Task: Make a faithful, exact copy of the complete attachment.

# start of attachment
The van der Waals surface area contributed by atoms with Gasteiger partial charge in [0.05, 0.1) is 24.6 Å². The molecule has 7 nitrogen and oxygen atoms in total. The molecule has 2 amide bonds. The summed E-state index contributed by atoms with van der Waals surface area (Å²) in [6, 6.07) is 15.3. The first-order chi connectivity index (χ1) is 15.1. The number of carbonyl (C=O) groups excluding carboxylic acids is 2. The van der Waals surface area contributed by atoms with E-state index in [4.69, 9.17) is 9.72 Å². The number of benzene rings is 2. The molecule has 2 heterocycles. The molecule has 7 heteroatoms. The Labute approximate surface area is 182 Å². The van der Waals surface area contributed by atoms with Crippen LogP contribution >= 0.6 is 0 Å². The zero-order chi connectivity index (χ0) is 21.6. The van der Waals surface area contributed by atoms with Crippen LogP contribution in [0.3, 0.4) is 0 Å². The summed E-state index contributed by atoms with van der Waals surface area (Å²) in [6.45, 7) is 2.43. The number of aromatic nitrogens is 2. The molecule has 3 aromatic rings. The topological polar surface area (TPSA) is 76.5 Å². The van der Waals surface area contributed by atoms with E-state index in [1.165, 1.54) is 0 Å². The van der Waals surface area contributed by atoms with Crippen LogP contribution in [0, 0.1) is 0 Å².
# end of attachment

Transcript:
The van der Waals surface area contributed by atoms with Gasteiger partial charge in [0.05, 0.1) is 24.6 Å². The molecule has 7 nitrogen and oxygen atoms in total. The molecule has 2 amide bonds. The summed E-state index contributed by atoms with van der Waals surface area (Å²) in [6, 6.07) is 15.3. The first-order chi connectivity index (χ1) is 15.1. The number of carbonyl (C=O) groups excluding carboxylic acids is 2. The van der Waals surface area contributed by atoms with E-state index in [4.69, 9.17) is 9.72 Å². The number of benzene rings is 2. The molecule has 2 heterocycles. The molecule has 7 heteroatoms. The Labute approximate surface area is 182 Å². The van der Waals surface area contributed by atoms with Crippen LogP contribution >= 0.6 is 0 Å². The zero-order chi connectivity index (χ0) is 21.6. The van der Waals surface area contributed by atoms with Crippen LogP contribution in [0.3, 0.4) is 0 Å². The summed E-state index contributed by atoms with van der Waals surface area (Å²) in [6.45, 7) is 2.43. The number of aromatic nitrogens is 2. The molecule has 3 aromatic rings. The topological polar surface area (TPSA) is 76.5 Å². The van der Waals surface area contributed by atoms with E-state index in [1.165, 1.54) is 0 Å². The van der Waals surface area contributed by atoms with Crippen LogP contribution in [0, 0.1) is 0 Å².